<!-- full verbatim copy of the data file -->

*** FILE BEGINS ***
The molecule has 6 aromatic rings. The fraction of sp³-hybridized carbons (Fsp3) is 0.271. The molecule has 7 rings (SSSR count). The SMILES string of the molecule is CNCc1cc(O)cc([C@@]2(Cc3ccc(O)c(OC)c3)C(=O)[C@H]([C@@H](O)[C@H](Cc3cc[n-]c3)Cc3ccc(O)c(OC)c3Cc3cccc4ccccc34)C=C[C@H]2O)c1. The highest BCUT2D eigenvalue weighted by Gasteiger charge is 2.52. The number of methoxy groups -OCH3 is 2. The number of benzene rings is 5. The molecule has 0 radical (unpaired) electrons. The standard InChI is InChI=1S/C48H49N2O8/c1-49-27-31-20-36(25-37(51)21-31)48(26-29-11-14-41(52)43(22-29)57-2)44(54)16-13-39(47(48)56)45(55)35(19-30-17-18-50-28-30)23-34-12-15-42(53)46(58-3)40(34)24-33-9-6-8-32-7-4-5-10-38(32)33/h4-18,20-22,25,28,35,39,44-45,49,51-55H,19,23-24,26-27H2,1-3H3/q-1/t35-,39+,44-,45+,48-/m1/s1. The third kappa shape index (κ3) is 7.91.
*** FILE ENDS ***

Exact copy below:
The molecule has 6 aromatic rings. The fraction of sp³-hybridized carbons (Fsp3) is 0.271. The molecule has 7 rings (SSSR count). The SMILES string of the molecule is CNCc1cc(O)cc([C@@]2(Cc3ccc(O)c(OC)c3)C(=O)[C@H]([C@@H](O)[C@H](Cc3cc[n-]c3)Cc3ccc(O)c(OC)c3Cc3cccc4ccccc34)C=C[C@H]2O)c1. The highest BCUT2D eigenvalue weighted by Gasteiger charge is 2.52. The number of methoxy groups -OCH3 is 2. The number of benzene rings is 5. The molecule has 0 radical (unpaired) electrons. The standard InChI is InChI=1S/C48H49N2O8/c1-49-27-31-20-36(25-37(51)21-31)48(26-29-11-14-41(52)43(22-29)57-2)44(54)16-13-39(47(48)56)45(55)35(19-30-17-18-50-28-30)23-34-12-15-42(53)46(58-3)40(34)24-33-9-6-8-32-7-4-5-10-38(32)33/h4-18,20-22,25,28,35,39,44-45,49,51-55H,19,23-24,26-27H2,1-3H3/q-1/t35-,39+,44-,45+,48-/m1/s1. The third kappa shape index (κ3) is 7.91.